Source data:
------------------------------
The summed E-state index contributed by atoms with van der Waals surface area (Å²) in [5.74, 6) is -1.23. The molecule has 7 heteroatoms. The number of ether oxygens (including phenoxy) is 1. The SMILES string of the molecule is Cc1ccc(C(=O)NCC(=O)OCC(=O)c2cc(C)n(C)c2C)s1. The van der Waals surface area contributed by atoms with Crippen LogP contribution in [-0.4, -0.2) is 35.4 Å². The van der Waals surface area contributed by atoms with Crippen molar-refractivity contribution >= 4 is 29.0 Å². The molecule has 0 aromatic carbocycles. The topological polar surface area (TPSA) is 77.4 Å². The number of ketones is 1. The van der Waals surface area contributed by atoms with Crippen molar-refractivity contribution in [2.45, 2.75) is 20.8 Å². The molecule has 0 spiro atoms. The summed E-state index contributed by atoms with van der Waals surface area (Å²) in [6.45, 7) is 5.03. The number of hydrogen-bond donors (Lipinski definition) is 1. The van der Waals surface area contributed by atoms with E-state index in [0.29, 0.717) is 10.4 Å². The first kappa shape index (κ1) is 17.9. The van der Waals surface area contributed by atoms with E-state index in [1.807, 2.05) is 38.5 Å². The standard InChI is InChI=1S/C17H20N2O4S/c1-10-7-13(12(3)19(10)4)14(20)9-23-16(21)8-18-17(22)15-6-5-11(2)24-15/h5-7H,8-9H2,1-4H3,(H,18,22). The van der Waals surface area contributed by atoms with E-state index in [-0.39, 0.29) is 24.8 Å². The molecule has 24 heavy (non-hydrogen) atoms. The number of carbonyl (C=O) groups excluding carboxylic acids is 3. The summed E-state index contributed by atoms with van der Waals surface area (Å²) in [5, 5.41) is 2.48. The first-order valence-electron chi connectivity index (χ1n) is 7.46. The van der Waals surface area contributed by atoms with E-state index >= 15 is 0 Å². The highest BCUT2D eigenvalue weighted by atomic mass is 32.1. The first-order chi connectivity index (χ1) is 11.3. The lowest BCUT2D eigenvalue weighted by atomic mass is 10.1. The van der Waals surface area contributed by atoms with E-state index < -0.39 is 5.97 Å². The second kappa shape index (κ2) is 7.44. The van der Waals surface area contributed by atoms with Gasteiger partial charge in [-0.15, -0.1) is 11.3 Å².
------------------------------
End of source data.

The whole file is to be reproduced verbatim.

The summed E-state index contributed by atoms with van der Waals surface area (Å²) in [5.74, 6) is -1.23. The molecule has 7 heteroatoms. The number of ether oxygens (including phenoxy) is 1. The SMILES string of the molecule is Cc1ccc(C(=O)NCC(=O)OCC(=O)c2cc(C)n(C)c2C)s1. The van der Waals surface area contributed by atoms with Crippen LogP contribution in [-0.4, -0.2) is 35.4 Å². The van der Waals surface area contributed by atoms with Crippen molar-refractivity contribution >= 4 is 29.0 Å². The molecule has 0 aromatic carbocycles. The topological polar surface area (TPSA) is 77.4 Å². The number of ketones is 1. The van der Waals surface area contributed by atoms with Crippen molar-refractivity contribution in [2.45, 2.75) is 20.8 Å². The molecule has 0 spiro atoms. The summed E-state index contributed by atoms with van der Waals surface area (Å²) in [6.45, 7) is 5.03. The number of hydrogen-bond donors (Lipinski definition) is 1. The van der Waals surface area contributed by atoms with E-state index in [0.29, 0.717) is 10.4 Å². The first kappa shape index (κ1) is 17.9. The van der Waals surface area contributed by atoms with E-state index in [1.807, 2.05) is 38.5 Å². The standard InChI is InChI=1S/C17H20N2O4S/c1-10-7-13(12(3)19(10)4)14(20)9-23-16(21)8-18-17(22)15-6-5-11(2)24-15/h5-7H,8-9H2,1-4H3,(H,18,22). The van der Waals surface area contributed by atoms with E-state index in [-0.39, 0.29) is 24.8 Å². The molecule has 24 heavy (non-hydrogen) atoms. The number of carbonyl (C=O) groups excluding carboxylic acids is 3. The summed E-state index contributed by atoms with van der Waals surface area (Å²) in [5, 5.41) is 2.48. The first-order valence-electron chi connectivity index (χ1n) is 7.46. The van der Waals surface area contributed by atoms with E-state index >= 15 is 0 Å². The highest BCUT2D eigenvalue weighted by atomic mass is 32.1. The first-order chi connectivity index (χ1) is 11.3. The lowest BCUT2D eigenvalue weighted by atomic mass is 10.1. The van der Waals surface area contributed by atoms with E-state index < -0.39 is 5.97 Å². The second kappa shape index (κ2) is 7.44. The van der Waals surface area contributed by atoms with Gasteiger partial charge in [-0.15, -0.1) is 11.3 Å².